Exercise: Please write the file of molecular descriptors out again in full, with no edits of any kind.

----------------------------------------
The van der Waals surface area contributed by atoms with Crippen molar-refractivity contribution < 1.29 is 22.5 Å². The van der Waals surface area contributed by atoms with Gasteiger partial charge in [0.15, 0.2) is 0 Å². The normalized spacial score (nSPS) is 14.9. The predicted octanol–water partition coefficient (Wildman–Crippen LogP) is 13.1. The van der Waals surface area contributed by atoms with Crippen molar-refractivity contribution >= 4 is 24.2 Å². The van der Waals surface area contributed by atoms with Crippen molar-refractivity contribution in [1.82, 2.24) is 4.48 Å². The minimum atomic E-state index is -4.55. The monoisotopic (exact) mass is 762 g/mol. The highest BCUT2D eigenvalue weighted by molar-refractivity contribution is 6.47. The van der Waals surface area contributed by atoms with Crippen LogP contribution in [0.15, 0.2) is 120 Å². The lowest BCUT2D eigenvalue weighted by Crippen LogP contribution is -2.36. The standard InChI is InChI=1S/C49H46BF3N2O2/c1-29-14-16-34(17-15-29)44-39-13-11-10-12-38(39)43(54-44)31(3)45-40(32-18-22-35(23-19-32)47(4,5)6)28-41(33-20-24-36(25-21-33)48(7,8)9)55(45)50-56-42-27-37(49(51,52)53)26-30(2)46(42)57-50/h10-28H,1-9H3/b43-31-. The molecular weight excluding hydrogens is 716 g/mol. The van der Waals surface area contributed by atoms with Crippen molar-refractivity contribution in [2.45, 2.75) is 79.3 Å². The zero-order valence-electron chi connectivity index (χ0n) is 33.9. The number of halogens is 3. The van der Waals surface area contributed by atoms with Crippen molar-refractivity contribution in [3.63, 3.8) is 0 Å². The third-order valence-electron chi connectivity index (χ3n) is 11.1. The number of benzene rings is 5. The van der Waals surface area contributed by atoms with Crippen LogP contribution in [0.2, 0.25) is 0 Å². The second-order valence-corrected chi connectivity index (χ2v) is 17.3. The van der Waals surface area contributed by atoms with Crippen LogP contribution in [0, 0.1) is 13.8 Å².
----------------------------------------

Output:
The van der Waals surface area contributed by atoms with Crippen molar-refractivity contribution < 1.29 is 22.5 Å². The van der Waals surface area contributed by atoms with Gasteiger partial charge in [0.15, 0.2) is 0 Å². The normalized spacial score (nSPS) is 14.9. The predicted octanol–water partition coefficient (Wildman–Crippen LogP) is 13.1. The van der Waals surface area contributed by atoms with Crippen molar-refractivity contribution >= 4 is 24.2 Å². The van der Waals surface area contributed by atoms with Crippen molar-refractivity contribution in [1.82, 2.24) is 4.48 Å². The minimum atomic E-state index is -4.55. The monoisotopic (exact) mass is 762 g/mol. The highest BCUT2D eigenvalue weighted by molar-refractivity contribution is 6.47. The van der Waals surface area contributed by atoms with Crippen LogP contribution in [0.15, 0.2) is 120 Å². The lowest BCUT2D eigenvalue weighted by Crippen LogP contribution is -2.36. The standard InChI is InChI=1S/C49H46BF3N2O2/c1-29-14-16-34(17-15-29)44-39-13-11-10-12-38(39)43(54-44)31(3)45-40(32-18-22-35(23-19-32)47(4,5)6)28-41(33-20-24-36(25-21-33)48(7,8)9)55(45)50-56-42-27-37(49(51,52)53)26-30(2)46(42)57-50/h10-28H,1-9H3/b43-31-. The molecular weight excluding hydrogens is 716 g/mol. The van der Waals surface area contributed by atoms with Crippen molar-refractivity contribution in [2.45, 2.75) is 79.3 Å². The zero-order valence-electron chi connectivity index (χ0n) is 33.9. The number of halogens is 3. The van der Waals surface area contributed by atoms with Crippen molar-refractivity contribution in [3.63, 3.8) is 0 Å². The third-order valence-electron chi connectivity index (χ3n) is 11.1. The number of benzene rings is 5. The van der Waals surface area contributed by atoms with Crippen LogP contribution in [0.2, 0.25) is 0 Å². The second-order valence-corrected chi connectivity index (χ2v) is 17.3. The van der Waals surface area contributed by atoms with Crippen LogP contribution in [0, 0.1) is 13.8 Å².